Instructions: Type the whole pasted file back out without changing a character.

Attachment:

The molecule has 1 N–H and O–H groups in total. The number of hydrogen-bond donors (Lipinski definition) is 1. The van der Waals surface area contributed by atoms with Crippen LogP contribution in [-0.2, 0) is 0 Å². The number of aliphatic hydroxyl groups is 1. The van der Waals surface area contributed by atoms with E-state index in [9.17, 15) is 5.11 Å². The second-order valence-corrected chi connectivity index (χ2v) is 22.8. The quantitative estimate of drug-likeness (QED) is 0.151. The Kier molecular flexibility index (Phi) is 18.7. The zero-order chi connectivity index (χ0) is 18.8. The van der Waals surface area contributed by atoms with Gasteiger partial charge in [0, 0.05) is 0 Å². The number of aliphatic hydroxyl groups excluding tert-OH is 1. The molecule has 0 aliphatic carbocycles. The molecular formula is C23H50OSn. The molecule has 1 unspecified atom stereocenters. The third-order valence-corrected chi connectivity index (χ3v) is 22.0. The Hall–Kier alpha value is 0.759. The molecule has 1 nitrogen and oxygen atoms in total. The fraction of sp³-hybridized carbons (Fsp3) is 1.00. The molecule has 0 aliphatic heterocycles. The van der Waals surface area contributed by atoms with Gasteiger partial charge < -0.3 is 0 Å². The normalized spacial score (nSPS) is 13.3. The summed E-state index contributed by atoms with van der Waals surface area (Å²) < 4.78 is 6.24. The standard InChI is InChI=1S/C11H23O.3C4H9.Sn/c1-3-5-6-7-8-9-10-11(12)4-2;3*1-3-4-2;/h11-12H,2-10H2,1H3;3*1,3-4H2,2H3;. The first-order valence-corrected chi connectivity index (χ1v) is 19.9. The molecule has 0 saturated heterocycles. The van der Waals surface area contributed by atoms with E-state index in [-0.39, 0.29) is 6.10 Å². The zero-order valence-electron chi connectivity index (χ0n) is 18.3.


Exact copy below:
The molecule has 1 N–H and O–H groups in total. The number of hydrogen-bond donors (Lipinski definition) is 1. The van der Waals surface area contributed by atoms with Crippen LogP contribution in [-0.2, 0) is 0 Å². The number of aliphatic hydroxyl groups is 1. The van der Waals surface area contributed by atoms with E-state index in [9.17, 15) is 5.11 Å². The second-order valence-corrected chi connectivity index (χ2v) is 22.8. The quantitative estimate of drug-likeness (QED) is 0.151. The Kier molecular flexibility index (Phi) is 18.7. The zero-order chi connectivity index (χ0) is 18.8. The van der Waals surface area contributed by atoms with Gasteiger partial charge in [0, 0.05) is 0 Å². The number of aliphatic hydroxyl groups excluding tert-OH is 1. The molecule has 0 aliphatic carbocycles. The molecular formula is C23H50OSn. The molecule has 1 unspecified atom stereocenters. The third-order valence-corrected chi connectivity index (χ3v) is 22.0. The Hall–Kier alpha value is 0.759. The molecule has 1 nitrogen and oxygen atoms in total. The fraction of sp³-hybridized carbons (Fsp3) is 1.00. The molecule has 0 aliphatic heterocycles. The van der Waals surface area contributed by atoms with Gasteiger partial charge < -0.3 is 0 Å². The normalized spacial score (nSPS) is 13.3. The summed E-state index contributed by atoms with van der Waals surface area (Å²) < 4.78 is 6.24. The standard InChI is InChI=1S/C11H23O.3C4H9.Sn/c1-3-5-6-7-8-9-10-11(12)4-2;3*1-3-4-2;/h11-12H,2-10H2,1H3;3*1,3-4H2,2H3;. The first-order valence-corrected chi connectivity index (χ1v) is 19.9. The molecule has 0 saturated heterocycles. The van der Waals surface area contributed by atoms with E-state index in [-0.39, 0.29) is 6.10 Å². The zero-order valence-electron chi connectivity index (χ0n) is 18.3.